Connecticut Attorney General's Office
Press Release



Attorney General, DEP Obtain Emergency Order Blocking Illegal And Dangerous Disturbance Of Toxic Waste

May 21, 2009

Attorney General Richard Blumenthal today won an emergency court order against a Stratford man who illegally excavated toxic waste -- in direct defiance of the Department of Environmental Protection (DEP) -- threatening to expose homes and businesses to harmful contaminants.

Blumenthal sought the order on behalf of the DEP against Joseph Marcell whose mother owns the property.

The Stratford property, at 340 East Main St., is part of the Raymark Industries Superfund Site and contains 70 years worth of toxic pollution from automotive parts manufacturing. Marcell illegally excavated contaminated waste from the site, and continued to do so even after DEP officials ordered him to stop.

DEP is working with staff from the U.S. Environmental Protection Agency (EPA) to secure the material with an emergency cover to prevent contaminants from spreading to nearby businesses and a residential neighborhood about 150 yards away.

"Our emergency order should immediately block further dangerous disruption of this poisonous superfund site," Blumenthal said. "This property owner dug up toxic trouble -- for neighbors and himself -- when he excavated highly contaminated soil. This illegal excavation has disturbed 70 years worth of toxic waste from automotive parts production that may contain PCBs, asbestos and lead.

"This illegal action could mean severe penalties, including possible criminal charges, if he continues to directly defy state officials by exposing and endangering citizens to pernicious pollutants. My office will fight to block this public health and environmental danger, and secure the site."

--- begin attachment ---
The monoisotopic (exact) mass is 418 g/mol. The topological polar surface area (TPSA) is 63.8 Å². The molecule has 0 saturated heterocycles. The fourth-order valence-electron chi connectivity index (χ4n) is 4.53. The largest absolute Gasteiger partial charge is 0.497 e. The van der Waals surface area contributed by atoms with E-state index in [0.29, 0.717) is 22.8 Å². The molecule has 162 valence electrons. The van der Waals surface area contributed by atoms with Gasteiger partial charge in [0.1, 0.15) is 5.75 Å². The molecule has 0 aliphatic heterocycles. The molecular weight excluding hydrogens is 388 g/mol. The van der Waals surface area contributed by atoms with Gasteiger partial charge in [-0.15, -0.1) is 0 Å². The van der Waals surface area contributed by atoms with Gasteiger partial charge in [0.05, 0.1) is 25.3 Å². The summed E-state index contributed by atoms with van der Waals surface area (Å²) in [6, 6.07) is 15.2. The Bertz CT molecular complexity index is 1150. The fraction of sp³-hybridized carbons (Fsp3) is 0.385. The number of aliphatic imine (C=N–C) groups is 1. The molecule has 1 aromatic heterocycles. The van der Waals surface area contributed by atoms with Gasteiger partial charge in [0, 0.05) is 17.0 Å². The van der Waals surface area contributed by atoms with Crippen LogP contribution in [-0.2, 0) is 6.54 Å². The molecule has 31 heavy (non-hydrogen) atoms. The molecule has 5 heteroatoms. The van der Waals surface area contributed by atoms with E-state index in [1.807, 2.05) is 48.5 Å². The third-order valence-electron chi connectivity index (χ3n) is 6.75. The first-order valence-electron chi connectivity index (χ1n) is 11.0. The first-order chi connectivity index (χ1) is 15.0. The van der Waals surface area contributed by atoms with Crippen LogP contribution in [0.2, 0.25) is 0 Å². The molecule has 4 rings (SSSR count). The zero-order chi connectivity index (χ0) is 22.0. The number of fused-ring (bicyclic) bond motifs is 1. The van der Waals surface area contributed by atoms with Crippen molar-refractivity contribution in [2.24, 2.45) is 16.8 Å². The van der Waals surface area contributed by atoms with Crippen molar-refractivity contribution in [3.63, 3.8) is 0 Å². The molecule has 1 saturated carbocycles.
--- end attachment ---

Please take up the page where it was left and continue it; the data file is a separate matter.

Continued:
Deputy Commissioner Amey Marrella said, "Federal, state and local officials have been working closely with property owners and the Stratford community for an orderly, effective and safe resolution of issues surrounding the presence of contaminated soils containing Raymark waste. It is simply unacceptable -- and it is a violation of the law -- for someone to take matters into their own hands to remove contaminated soils. We have taken steps to secure the property at 340 East Main St. and equipment used there. In addition this court order will allow federal and state emergency responders to further reduce risk on the property which will protect the public and neighboring property owners. With the continuing efforts and cooperation of all parties to the Raymark situation the right steps will be taken to cleanup affected properties."

Ira W. Leighton, acting regional administrator of the EPA's New England regional office, "Our first concern is always to protect the health of the surrounding community. Working together, EPA and DEP are taking necessary steps to contain any contaminated material and secure the site."

Blumenthal sued Raymark more than a decade ago to recover nearly $20 million in costs associated with the site's cleanup. The lawsuit remains pending in federal court. Raymark operated a 33-acre site from 1919 to 1989, producing automotive parts, including disk brakes, drum brakes, brake pads, brake linings and adhesives. Raymark allegedly dumped hazardous wastes resulting from their manufacturing processes, including asbestos, pheno-formaldehyde resins, and polychlorinated biphenyls (PCBs) in man-made "lagoons" behind the facility.

The company then allowed for the resulting sludge with hazardous waste components to be available to the general public for use as fill material free of cost.